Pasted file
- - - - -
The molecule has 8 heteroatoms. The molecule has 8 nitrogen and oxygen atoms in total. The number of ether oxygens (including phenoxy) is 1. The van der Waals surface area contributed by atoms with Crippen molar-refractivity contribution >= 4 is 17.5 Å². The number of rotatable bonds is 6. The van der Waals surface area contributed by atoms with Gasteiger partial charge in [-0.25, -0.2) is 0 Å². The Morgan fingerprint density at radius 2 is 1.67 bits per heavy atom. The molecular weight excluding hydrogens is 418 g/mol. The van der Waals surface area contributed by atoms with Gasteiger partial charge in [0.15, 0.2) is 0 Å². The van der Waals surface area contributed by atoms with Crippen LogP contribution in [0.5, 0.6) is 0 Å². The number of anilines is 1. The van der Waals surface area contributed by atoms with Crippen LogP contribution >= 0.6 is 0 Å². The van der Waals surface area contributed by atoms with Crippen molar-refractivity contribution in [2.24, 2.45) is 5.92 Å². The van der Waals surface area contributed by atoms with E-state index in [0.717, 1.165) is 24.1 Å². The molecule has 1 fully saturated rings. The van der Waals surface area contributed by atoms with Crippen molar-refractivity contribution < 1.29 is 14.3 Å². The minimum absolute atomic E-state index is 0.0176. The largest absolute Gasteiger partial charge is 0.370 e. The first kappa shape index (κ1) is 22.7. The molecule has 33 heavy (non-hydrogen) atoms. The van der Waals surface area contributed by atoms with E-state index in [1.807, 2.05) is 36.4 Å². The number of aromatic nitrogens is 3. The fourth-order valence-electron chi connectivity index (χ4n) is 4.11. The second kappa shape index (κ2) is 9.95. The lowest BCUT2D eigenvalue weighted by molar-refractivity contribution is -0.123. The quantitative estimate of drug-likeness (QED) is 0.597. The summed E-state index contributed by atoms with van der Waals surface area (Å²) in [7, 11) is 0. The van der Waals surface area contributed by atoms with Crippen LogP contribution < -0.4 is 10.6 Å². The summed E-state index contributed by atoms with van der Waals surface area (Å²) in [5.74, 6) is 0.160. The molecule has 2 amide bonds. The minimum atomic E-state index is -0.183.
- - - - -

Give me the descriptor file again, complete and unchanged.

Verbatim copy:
The molecule has 8 heteroatoms. The molecule has 8 nitrogen and oxygen atoms in total. The number of ether oxygens (including phenoxy) is 1. The van der Waals surface area contributed by atoms with Crippen molar-refractivity contribution >= 4 is 17.5 Å². The number of rotatable bonds is 6. The van der Waals surface area contributed by atoms with Gasteiger partial charge in [-0.25, -0.2) is 0 Å². The Morgan fingerprint density at radius 2 is 1.67 bits per heavy atom. The molecular weight excluding hydrogens is 418 g/mol. The van der Waals surface area contributed by atoms with Gasteiger partial charge in [0.15, 0.2) is 0 Å². The van der Waals surface area contributed by atoms with Crippen LogP contribution in [0.5, 0.6) is 0 Å². The number of anilines is 1. The van der Waals surface area contributed by atoms with Crippen LogP contribution >= 0.6 is 0 Å². The van der Waals surface area contributed by atoms with Crippen molar-refractivity contribution in [2.24, 2.45) is 5.92 Å². The van der Waals surface area contributed by atoms with E-state index in [0.717, 1.165) is 24.1 Å². The molecule has 1 fully saturated rings. The van der Waals surface area contributed by atoms with Crippen molar-refractivity contribution < 1.29 is 14.3 Å². The minimum absolute atomic E-state index is 0.0176. The largest absolute Gasteiger partial charge is 0.370 e. The first kappa shape index (κ1) is 22.7. The molecule has 33 heavy (non-hydrogen) atoms. The van der Waals surface area contributed by atoms with E-state index in [1.807, 2.05) is 36.4 Å². The number of aromatic nitrogens is 3. The fourth-order valence-electron chi connectivity index (χ4n) is 4.11. The second kappa shape index (κ2) is 9.95. The lowest BCUT2D eigenvalue weighted by molar-refractivity contribution is -0.123. The quantitative estimate of drug-likeness (QED) is 0.597. The summed E-state index contributed by atoms with van der Waals surface area (Å²) in [7, 11) is 0. The van der Waals surface area contributed by atoms with Crippen LogP contribution < -0.4 is 10.6 Å². The summed E-state index contributed by atoms with van der Waals surface area (Å²) in [5.74, 6) is 0.160. The molecule has 2 amide bonds. The minimum atomic E-state index is -0.183.